Photo Credit: Jerry Monkman

OSI Grant Helps NH Town Preserve the Gateway to the White Mountains

Albany Town Forest CFF Vermont 

February 23, 2012 — Town forests have been staples in New England communities for generations. Abundant in timber while preserving diverse wildlife habitat, the forests provide revenue, jobs and recreation.

But back in 2007, the 735-person town of Albany, New Hampshire was one of only a handful of municipalities in the state that did not own its own forest.

Situated at the eastern gateway to the White Mountain National Forest, a full 85 percent of the town was part of the national forest. The town only owned a half-acre of its own land.

With the help of the Open Space Institute and The Trust for Public Land (TPL), a determined group of citizens pieced together a patchwork of funding to protect and create the Albany town forest. Acquired at the beginning of this year using a grant from OSI’s Community Forest Fund as one of its funding sources, the 302-acre parcel will play an important role in sustaining a vibrant local economy.

“From the beginning,” said Gregg Caporossi, a TPL project manager, “this project has been about the town of Albany and its desire to be sustainable. For the people here, that comes in a variety of forms.”

With substantial stands of northern hardwoods, red oak, hemlock and white pine, the town of Albany now has a sustainable asset that will provide a renewable source of revenue. The forest also sits on one of the largest aquifers in the state and will likely be tapped as a future source of drinking water for town residents.

The forest property is at the junction of two national scenic byways, the Kancamagus Scenic Byway and the White Mountain Trail, which together feed access to the White Mountain National Forest. The property includes a mile and a half of frontage on the Swift River, a top fishery and recreational resource in the region.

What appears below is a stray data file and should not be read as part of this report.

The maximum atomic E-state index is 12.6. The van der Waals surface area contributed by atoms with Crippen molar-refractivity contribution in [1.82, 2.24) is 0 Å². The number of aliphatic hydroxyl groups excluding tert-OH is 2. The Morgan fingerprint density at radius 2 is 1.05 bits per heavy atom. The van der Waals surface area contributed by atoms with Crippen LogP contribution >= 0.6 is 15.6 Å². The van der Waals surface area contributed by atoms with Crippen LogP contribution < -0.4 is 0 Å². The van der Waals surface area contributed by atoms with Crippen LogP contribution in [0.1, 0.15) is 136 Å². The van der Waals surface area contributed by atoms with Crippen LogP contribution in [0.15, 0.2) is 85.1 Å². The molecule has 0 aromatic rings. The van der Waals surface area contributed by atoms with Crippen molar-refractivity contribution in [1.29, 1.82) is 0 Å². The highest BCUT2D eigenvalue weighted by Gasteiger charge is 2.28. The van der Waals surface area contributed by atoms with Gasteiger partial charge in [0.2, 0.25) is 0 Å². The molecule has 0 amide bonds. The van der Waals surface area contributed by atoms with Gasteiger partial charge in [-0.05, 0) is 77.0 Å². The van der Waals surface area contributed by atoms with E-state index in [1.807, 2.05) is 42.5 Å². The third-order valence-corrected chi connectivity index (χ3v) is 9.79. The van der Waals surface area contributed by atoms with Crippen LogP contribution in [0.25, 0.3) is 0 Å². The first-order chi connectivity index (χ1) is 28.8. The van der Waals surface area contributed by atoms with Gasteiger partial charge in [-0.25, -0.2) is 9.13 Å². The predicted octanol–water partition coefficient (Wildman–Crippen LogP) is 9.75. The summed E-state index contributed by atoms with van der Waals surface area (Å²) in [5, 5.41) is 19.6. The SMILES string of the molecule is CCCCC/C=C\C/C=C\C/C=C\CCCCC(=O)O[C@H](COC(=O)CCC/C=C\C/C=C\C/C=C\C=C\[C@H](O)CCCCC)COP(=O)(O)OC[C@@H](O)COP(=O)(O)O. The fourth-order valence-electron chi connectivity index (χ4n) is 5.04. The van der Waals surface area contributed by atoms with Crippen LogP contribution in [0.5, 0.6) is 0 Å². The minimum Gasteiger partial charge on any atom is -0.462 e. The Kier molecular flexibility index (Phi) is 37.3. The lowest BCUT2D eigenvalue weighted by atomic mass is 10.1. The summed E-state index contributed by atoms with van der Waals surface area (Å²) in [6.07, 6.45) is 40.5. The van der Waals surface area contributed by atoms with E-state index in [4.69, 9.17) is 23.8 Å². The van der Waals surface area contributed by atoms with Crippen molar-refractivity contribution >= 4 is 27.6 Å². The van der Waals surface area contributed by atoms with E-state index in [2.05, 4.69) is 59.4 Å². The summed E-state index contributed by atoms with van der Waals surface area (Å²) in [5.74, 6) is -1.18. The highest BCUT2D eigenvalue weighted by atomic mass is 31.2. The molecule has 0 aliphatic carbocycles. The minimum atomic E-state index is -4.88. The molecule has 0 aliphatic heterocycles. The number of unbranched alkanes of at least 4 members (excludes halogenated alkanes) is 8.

Albany residents may soon be able to grow their own food on plots carved out within the forest, and wind power may one day be a possibility on site as well.

In addition to creating the town forest, the terms of the acquisition set aside about 7 acres that will be the site of a future Albany town center, which holds great potential to link the community with its newly owned land.

“When the citizens started talking about this project, it became really evident that one of the things they were missing was a real center to the town,” Caporossi said. “Now, with this acquisition they have a great location for a new town hall and it’s in the middle of the town forest.”

Even more important than the economic impacts or a new town hall, says Steve Knox, a previous member of the Board of Selectmen and the current chair of the Albany planning board, are the effects the acquisition process had on Albany townspeople.

“We saw this as an incredible investment for the town,” said Knox, who describes a genuine sense of community that grew out of the project. “We also wanted the townspeople to have a major say in future decisions regarding the uses of the forest.

“But the most important thing is that people in Albany really got caught up in the idea that this forest is ours. Over a long, four-year process, the town really came together for this.”











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